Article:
On July 29, 1993, the district court granted the plaintiffs' motion for summary judgment on their complaint seeking enforcement of the two arbitration awards. DCDE # 25. Judgment was entered on July 30, 1993. On August 26, 1993, Lemoncello filed a timely notice of appeal requesting only that the district court's order as to counts I and II of the plaintiffs' amended complaint be reversed. DCDE # 28. Lemoncello states in his appellate brief that he is appealing only the portion of the district court's entry of summary judgment that upholds the fines included in the JAB's June 3, 1992, arbitration award, and the penalty with interest included in the August 26, 1992, arbitration award. Appellant's Brief at 13.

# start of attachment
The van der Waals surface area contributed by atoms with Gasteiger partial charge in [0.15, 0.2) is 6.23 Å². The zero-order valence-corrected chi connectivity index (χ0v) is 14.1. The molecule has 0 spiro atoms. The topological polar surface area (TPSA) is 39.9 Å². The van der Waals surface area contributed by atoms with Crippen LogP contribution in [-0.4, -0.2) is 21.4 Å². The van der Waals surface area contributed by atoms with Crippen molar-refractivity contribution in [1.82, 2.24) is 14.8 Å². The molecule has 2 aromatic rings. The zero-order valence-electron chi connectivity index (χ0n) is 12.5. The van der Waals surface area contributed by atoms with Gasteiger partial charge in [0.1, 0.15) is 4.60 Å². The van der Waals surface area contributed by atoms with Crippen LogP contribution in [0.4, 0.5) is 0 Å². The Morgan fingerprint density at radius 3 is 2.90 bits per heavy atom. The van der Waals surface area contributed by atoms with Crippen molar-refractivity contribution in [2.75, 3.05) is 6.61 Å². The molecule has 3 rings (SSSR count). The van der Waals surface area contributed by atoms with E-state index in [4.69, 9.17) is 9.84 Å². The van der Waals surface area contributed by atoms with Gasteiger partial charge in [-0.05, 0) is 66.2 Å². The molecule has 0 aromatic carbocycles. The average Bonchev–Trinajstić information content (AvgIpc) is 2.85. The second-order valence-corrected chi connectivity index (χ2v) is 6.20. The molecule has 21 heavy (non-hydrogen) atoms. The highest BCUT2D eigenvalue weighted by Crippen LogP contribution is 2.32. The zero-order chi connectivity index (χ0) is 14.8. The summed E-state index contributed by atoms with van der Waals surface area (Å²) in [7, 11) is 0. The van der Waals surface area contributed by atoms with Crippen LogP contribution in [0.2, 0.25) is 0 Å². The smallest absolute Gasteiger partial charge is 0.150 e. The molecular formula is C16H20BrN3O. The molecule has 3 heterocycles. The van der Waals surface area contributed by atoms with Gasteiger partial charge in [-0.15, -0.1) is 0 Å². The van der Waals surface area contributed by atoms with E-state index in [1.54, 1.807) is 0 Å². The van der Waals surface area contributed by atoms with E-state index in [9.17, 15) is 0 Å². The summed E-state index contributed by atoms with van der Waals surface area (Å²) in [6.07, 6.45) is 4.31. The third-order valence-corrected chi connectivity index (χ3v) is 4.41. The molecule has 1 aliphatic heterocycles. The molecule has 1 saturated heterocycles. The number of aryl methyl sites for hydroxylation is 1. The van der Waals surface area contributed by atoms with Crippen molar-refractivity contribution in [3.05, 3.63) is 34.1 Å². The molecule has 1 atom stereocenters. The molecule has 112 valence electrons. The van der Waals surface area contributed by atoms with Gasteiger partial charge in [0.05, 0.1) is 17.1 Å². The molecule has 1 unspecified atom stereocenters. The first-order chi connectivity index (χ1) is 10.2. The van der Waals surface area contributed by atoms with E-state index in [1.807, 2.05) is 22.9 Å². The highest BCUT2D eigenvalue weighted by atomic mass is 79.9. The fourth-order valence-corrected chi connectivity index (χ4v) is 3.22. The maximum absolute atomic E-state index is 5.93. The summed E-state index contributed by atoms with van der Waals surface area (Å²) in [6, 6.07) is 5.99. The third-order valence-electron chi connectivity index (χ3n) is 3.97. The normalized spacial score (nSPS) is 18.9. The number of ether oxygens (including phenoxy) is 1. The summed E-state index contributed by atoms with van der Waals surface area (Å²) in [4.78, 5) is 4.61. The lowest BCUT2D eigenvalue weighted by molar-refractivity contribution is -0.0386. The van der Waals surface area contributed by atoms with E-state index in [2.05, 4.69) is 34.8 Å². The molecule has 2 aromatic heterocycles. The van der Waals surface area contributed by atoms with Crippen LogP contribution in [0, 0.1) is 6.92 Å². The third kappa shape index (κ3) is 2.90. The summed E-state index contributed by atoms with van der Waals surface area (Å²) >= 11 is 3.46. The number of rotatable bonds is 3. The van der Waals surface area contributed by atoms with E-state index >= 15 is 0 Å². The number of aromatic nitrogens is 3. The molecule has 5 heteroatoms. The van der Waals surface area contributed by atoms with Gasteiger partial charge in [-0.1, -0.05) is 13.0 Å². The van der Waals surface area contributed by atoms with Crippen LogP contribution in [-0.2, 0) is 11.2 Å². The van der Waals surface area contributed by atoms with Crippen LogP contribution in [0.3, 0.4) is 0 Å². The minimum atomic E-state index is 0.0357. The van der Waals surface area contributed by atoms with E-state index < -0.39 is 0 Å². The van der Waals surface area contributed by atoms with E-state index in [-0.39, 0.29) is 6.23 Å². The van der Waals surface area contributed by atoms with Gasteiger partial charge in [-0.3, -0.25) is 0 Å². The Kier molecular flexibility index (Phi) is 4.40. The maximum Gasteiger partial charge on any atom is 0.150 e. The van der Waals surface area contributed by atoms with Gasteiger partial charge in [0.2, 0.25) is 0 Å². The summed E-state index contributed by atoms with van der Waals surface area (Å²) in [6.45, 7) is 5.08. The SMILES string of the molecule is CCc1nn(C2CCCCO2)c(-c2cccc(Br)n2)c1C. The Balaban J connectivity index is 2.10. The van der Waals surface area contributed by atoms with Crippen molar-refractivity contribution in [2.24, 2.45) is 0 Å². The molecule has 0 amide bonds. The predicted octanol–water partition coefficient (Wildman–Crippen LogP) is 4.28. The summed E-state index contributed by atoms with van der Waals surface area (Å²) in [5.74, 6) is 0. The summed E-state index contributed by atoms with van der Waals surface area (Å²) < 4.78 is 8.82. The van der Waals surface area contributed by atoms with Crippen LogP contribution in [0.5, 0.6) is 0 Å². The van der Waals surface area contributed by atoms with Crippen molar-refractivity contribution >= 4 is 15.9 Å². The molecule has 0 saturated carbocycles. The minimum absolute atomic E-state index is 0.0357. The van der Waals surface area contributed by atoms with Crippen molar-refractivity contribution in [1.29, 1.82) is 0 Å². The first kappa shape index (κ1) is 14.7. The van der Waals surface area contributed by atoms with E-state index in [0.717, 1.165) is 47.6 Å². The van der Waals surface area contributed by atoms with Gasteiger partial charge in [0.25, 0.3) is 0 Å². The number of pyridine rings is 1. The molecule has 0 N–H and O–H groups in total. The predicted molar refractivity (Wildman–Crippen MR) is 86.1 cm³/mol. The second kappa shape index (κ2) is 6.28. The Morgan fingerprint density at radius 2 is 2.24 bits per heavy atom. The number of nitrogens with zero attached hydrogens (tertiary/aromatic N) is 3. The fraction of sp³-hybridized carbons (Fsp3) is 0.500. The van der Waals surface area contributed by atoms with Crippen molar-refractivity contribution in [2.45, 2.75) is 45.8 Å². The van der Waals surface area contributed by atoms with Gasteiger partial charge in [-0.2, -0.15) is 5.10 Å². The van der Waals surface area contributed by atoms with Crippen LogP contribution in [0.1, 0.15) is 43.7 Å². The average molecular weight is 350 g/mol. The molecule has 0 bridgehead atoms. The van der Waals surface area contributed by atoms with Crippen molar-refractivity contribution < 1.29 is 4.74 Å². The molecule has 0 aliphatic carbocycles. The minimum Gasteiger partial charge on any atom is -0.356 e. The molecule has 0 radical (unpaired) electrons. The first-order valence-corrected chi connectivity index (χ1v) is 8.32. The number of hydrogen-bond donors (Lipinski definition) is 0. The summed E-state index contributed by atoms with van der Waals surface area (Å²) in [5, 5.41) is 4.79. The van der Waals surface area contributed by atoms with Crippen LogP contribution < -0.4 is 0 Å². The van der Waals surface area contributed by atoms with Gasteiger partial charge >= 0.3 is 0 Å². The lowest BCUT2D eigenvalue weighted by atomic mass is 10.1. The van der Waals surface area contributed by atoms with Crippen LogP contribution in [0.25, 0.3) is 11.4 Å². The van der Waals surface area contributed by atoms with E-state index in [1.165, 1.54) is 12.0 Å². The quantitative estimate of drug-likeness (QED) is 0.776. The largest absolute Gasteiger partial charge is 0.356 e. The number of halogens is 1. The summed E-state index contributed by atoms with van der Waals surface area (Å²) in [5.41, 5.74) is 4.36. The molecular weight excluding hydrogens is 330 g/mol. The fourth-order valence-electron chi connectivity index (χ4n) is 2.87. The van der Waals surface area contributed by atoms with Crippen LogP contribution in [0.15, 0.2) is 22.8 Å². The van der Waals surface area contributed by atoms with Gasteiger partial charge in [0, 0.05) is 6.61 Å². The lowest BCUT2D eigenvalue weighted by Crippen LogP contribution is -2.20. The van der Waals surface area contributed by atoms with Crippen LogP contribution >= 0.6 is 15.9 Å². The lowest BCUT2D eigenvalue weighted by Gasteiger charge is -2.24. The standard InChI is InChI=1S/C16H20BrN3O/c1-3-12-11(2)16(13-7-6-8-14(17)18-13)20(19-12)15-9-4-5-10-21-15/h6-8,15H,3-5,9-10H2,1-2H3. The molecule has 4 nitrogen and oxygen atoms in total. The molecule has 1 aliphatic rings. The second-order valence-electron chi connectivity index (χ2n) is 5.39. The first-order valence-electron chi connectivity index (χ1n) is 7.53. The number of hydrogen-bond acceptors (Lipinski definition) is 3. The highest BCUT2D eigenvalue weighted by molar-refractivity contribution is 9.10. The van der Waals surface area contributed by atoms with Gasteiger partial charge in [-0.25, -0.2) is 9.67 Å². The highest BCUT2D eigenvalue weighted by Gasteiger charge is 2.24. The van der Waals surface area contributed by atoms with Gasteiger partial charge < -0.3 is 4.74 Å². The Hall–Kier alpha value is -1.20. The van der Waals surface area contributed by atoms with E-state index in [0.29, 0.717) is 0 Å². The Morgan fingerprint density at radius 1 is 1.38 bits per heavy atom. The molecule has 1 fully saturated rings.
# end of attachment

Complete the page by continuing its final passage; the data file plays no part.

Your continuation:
Lemoncello's appeal presents two issues. The first issue is whether Lemoncello is barred from challenging the propriety of the JAB's June 3, 1992, and August 26, 1992, arbitration awards against him under the applicable statute of limitations. The second issue, which is arguably moot if the first issue is resolved against Lemoncello, is whether the JAB's June 3, 1992, and August 26, 1992, arbitration awards draw their essence from the collective bargaining agreement between Lemoncello and the Union, as required by United Steelworkers of America v. Enterprise Wheel & Car Corp., 363 U.S. 593, 597, 80 S.Ct. 1358, 1361, 4 L.Ed.2d 1424 (1960) and its progeny.